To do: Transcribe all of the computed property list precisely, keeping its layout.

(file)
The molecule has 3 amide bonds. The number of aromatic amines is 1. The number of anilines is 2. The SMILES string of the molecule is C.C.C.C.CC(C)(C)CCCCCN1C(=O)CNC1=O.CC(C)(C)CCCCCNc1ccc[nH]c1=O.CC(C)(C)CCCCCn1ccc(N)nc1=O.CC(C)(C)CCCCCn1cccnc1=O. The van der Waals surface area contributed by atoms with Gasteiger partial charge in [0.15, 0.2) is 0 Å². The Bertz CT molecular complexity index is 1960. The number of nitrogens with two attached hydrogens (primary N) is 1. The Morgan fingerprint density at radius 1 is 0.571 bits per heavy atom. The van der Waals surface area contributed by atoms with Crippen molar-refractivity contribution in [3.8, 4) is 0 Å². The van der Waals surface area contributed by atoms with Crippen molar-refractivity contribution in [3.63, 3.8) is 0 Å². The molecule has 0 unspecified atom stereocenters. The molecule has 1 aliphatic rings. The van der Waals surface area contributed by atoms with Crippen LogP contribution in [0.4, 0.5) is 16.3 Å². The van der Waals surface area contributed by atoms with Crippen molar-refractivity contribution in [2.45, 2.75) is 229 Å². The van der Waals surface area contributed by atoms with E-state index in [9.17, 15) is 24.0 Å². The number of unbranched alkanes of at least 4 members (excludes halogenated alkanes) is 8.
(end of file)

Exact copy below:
The molecule has 3 amide bonds. The number of aromatic amines is 1. The number of anilines is 2. The SMILES string of the molecule is C.C.C.C.CC(C)(C)CCCCCN1C(=O)CNC1=O.CC(C)(C)CCCCCNc1ccc[nH]c1=O.CC(C)(C)CCCCCn1ccc(N)nc1=O.CC(C)(C)CCCCCn1cccnc1=O. The van der Waals surface area contributed by atoms with Gasteiger partial charge in [0.15, 0.2) is 0 Å². The Bertz CT molecular complexity index is 1960. The number of nitrogens with two attached hydrogens (primary N) is 1. The Morgan fingerprint density at radius 1 is 0.571 bits per heavy atom. The van der Waals surface area contributed by atoms with Crippen molar-refractivity contribution in [3.8, 4) is 0 Å². The van der Waals surface area contributed by atoms with Crippen molar-refractivity contribution in [3.63, 3.8) is 0 Å². The molecule has 0 unspecified atom stereocenters. The molecule has 1 aliphatic rings. The van der Waals surface area contributed by atoms with Crippen LogP contribution in [0.4, 0.5) is 16.3 Å². The van der Waals surface area contributed by atoms with Crippen molar-refractivity contribution in [2.45, 2.75) is 229 Å². The van der Waals surface area contributed by atoms with E-state index in [9.17, 15) is 24.0 Å². The number of unbranched alkanes of at least 4 members (excludes halogenated alkanes) is 8.